Tige wished he was as sure as he sounded. He couldn’t help thinking of Hap Mullowney and his crew on another Dumbo, making his last flight before general leave. Nobody ever found any trace of the PBY. But the way the other men took his-announcement showed that they didn’t share Rags’ misgivings.

“It’s big,” Evert told the crew assembled in the briefing room late that afternoon. “Looks like the Japs are coming out to slug again. Maybe this is the last big round.”

HE SHOWED them locations on a wall chart. It was a map taking in plenty of territory. Evert used his pointer. “They’re moving in three columns. We know that. But we’re still in the dark as to their real objective. There’s one column we must locate. We believe it’s up this way.”

The ruler made a flourish and indicated the expanse of ocean west of the Bonin Islands. “When we pick this fleet up, and the one sneaking up the South China course, we’ll breathe easier.

“We’ll likely lose some planes doing recon,” the skipper added slowly. “Because they’ve already knocked out two, one a PBY. They’re desperate. You Dumbo pilots won’t be likely to have any help, if carrier planes attack. You’re on your own.”

Tige grinned. His heart was pounding. “But it does mean a lot of difference,” he said. “I mean, if we manage to spot—and shadow them.”

The senior officer nodded. “If we destroy their fleet, it will mean a great deal, Tige.”

Strategic problems weren’t for Tige. He realized that a showdown battle was shaping up, the one the navy had been expecting with fervent hope. Tige knew as well that there must be no element of surprise. The Jap fleet had to be spotted, with information on size, course and strength. Well, Mom had been on such trips before.

“When do we take off, sir?” he asked, realizing that his throat was dry. The other men were silent.

“At 2200. You’ll get a full briefing before takeoff time. We’re sending two other PBY’s in an hour. You should intercept at daylight, if our information is correct. That’s all.”

They talked it over later, Mom’s Boys, as they always did before important missions. Blackie was unperturbed. He worked on a plastic book end set for his sister, absorbed in his task. Bounce paced the floor, which was normal procedure. The others relaxed, except Rags, whose face was screwed up in deep thought. Now he looked up from his seat. “Lieutenant," he said, “if the weather is rugged, it’ll be better for us to play hide and seek."

“I was thinking the same thing. We’d better scatter. Time to stretch out a while. After chow. Nig, call me when you go for the weather dope.” Tige couldn’t rest. He and Blackie would go back to Mom and look the PBY over again. A tender crew was refueling her now. Nothing to worry about...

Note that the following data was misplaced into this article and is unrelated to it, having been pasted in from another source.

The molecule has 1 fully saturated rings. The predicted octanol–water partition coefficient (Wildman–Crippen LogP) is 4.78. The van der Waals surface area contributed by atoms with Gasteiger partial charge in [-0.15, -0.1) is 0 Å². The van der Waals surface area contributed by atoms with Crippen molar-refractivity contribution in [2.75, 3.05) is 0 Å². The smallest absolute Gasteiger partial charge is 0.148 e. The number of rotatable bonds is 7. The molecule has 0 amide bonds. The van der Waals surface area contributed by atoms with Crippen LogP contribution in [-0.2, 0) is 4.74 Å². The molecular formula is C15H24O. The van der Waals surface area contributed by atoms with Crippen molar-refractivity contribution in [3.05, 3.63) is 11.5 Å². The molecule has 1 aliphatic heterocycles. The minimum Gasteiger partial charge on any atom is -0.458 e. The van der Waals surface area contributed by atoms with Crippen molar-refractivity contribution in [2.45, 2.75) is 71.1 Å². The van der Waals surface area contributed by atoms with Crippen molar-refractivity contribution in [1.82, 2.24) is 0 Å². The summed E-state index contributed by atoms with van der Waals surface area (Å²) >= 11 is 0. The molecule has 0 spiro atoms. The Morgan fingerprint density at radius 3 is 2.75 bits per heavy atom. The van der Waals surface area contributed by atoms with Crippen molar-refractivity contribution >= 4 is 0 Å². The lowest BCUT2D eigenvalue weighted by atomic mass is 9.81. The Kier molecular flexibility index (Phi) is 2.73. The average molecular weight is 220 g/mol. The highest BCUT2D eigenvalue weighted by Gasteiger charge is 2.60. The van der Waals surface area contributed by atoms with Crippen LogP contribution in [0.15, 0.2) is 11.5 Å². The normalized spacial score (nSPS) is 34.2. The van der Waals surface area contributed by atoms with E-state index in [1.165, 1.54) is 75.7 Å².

“When we get back,” he said aloud. “And she’ll bring us back. Mom always does.”

A moon lighted their path at 2200 o’clock. Mom’s 1250 horse power motors took her matronly figure into the sky with far less effort than such procedure would appear to require. As was customary on long runs, the men were taking it easy. Rags had a schedule of short wave broadcasts, and he was one radio rating who managed to bring in desired programs. They left Luzon to their port for quite a time. Bounce napped, because shortly he would relieve Tige. Forward, Nig was taking a shift for Blackie. The night was well nigh cloudless, and after a while the low, dark mass of Luzon faded from view.

IT WAS in such moments that Tige Warder felt at peace. The engines were functioning perfectly as they cruised at 115. The intercom was silent. Nig came sliding by as Blackie spelled him. In the dim light of the compartment, he grinned. He was going back to check their flight. But Tige knew they were on course.

Mom was singing her low melody. It had definite music to the pilot. It seemed as if every part of the PBY took part in a reassuring chord. Even the stars, on cloudless nights, seemed to be individually-well, friends. Venus, for instance, and some of the clusters, blinked pleasantly. The moon seemed to ride with them.

Bounce jerked upright, a habit of his which Tige regarded as uncanny. Tige had been handling the PBY for four hours. Bounce tapped his shoulder. “Time for the beauty nap,” he called. “Where are we?”

Tige gave the figures. He slipped back to Nig’s cubicle. Nig was poring over a chart. But there was an unfinished letter on the page, and a fountain pen with the cap off. Tige smiled. “Telling her about the leave?” he asked.

Nig nodded slowly. “I might want you to be best man, Tige, if it’s shaping up like Beth hinted in her last letters."

“Can do.” Tige went on back.

Blackie woke him with coffee. They were pitching slightly. “Rocky weather north of us, sir,” he told the skipper. “We’ve been in it an hour.”

Tige saw it was 0700. He gulped down the coffee as Blackie reported on conditions. They were in the alerted area now, and Nig had laid a course south of Bonin, hoping to contact advance units of the Jap fleet, if it had turned south.

They were heading into a heavy storm area, Tige learned. From Nig, he discovered their speed was down forty miles. Rags announced that the air was full of meaningless Jap stuff. “Means they’re jamming all frequencies, sir.”

Tige felt a thrill chase along his spine. Instead of observing radio silence, the wily Jap was going to the other extreme. With several hours of this, and all Jap stations going full blast, a lot of knots could be run off and no snooper could get through to give a warning by regular channels. “Okay,” he mused, “that’s a game two can play. Rags, don’t forget the Morse pounder.”